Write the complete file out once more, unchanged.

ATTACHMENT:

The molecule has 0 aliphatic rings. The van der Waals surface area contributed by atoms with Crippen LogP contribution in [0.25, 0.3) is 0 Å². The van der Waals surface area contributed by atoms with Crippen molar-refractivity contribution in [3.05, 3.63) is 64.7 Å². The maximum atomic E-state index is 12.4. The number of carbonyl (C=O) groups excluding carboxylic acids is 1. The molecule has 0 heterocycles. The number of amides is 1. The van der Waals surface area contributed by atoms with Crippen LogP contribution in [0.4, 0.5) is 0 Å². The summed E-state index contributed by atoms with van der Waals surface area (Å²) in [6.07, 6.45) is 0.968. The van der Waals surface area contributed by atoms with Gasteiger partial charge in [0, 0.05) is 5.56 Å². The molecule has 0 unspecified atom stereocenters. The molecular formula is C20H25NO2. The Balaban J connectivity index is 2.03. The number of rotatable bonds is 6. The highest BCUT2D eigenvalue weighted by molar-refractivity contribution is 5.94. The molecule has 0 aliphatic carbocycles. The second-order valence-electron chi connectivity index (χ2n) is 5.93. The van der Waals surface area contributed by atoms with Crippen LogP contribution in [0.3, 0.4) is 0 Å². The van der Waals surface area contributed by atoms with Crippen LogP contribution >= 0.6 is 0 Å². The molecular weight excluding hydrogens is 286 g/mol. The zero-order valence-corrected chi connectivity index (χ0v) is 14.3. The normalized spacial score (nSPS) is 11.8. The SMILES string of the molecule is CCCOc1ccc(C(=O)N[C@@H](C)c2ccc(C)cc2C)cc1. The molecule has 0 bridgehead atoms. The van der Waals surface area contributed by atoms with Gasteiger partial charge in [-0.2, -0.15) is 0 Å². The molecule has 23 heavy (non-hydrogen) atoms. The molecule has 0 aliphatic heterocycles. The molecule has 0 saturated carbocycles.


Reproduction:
The molecule has 0 aliphatic rings. The van der Waals surface area contributed by atoms with Crippen LogP contribution in [0.25, 0.3) is 0 Å². The van der Waals surface area contributed by atoms with Crippen molar-refractivity contribution in [3.05, 3.63) is 64.7 Å². The maximum atomic E-state index is 12.4. The number of carbonyl (C=O) groups excluding carboxylic acids is 1. The molecule has 0 heterocycles. The number of amides is 1. The van der Waals surface area contributed by atoms with Crippen LogP contribution in [0.4, 0.5) is 0 Å². The summed E-state index contributed by atoms with van der Waals surface area (Å²) in [6.07, 6.45) is 0.968. The van der Waals surface area contributed by atoms with Gasteiger partial charge in [0, 0.05) is 5.56 Å². The molecule has 0 unspecified atom stereocenters. The molecular formula is C20H25NO2. The Balaban J connectivity index is 2.03. The number of rotatable bonds is 6. The highest BCUT2D eigenvalue weighted by molar-refractivity contribution is 5.94. The molecule has 0 aliphatic carbocycles. The second-order valence-electron chi connectivity index (χ2n) is 5.93. The van der Waals surface area contributed by atoms with Crippen LogP contribution in [0.3, 0.4) is 0 Å². The van der Waals surface area contributed by atoms with Crippen LogP contribution >= 0.6 is 0 Å². The molecular weight excluding hydrogens is 286 g/mol. The zero-order valence-corrected chi connectivity index (χ0v) is 14.3. The normalized spacial score (nSPS) is 11.8. The SMILES string of the molecule is CCCOc1ccc(C(=O)N[C@@H](C)c2ccc(C)cc2C)cc1. The molecule has 0 bridgehead atoms. The van der Waals surface area contributed by atoms with Gasteiger partial charge in [-0.2, -0.15) is 0 Å². The molecule has 23 heavy (non-hydrogen) atoms. The molecule has 0 aliphatic heterocycles. The molecule has 0 saturated carbocycles.